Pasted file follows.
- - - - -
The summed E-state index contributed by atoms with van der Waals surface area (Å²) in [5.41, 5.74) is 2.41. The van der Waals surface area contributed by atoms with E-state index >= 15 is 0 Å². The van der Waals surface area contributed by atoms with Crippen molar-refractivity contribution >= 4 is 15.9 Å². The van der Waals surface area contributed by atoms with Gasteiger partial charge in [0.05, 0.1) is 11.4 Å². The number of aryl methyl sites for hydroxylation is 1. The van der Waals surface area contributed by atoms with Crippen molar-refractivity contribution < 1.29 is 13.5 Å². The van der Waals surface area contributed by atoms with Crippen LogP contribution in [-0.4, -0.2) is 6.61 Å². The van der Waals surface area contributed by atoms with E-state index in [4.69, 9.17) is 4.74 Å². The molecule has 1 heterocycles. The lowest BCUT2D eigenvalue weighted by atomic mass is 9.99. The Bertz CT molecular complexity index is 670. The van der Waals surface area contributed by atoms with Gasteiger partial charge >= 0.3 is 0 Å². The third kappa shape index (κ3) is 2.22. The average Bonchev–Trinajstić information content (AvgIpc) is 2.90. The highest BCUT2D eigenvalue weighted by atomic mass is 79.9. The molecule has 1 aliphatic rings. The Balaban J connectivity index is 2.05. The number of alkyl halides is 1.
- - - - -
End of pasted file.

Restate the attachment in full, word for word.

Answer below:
The summed E-state index contributed by atoms with van der Waals surface area (Å²) in [5.41, 5.74) is 2.41. The van der Waals surface area contributed by atoms with E-state index >= 15 is 0 Å². The van der Waals surface area contributed by atoms with Crippen molar-refractivity contribution >= 4 is 15.9 Å². The van der Waals surface area contributed by atoms with Gasteiger partial charge in [0.05, 0.1) is 11.4 Å². The number of aryl methyl sites for hydroxylation is 1. The van der Waals surface area contributed by atoms with Crippen molar-refractivity contribution < 1.29 is 13.5 Å². The van der Waals surface area contributed by atoms with Crippen LogP contribution in [-0.4, -0.2) is 6.61 Å². The van der Waals surface area contributed by atoms with E-state index in [4.69, 9.17) is 4.74 Å². The molecule has 1 heterocycles. The lowest BCUT2D eigenvalue weighted by atomic mass is 9.99. The Bertz CT molecular complexity index is 670. The van der Waals surface area contributed by atoms with Gasteiger partial charge >= 0.3 is 0 Å². The third kappa shape index (κ3) is 2.22. The average Bonchev–Trinajstić information content (AvgIpc) is 2.90. The highest BCUT2D eigenvalue weighted by atomic mass is 79.9. The molecule has 1 aliphatic rings. The Balaban J connectivity index is 2.05. The number of alkyl halides is 1.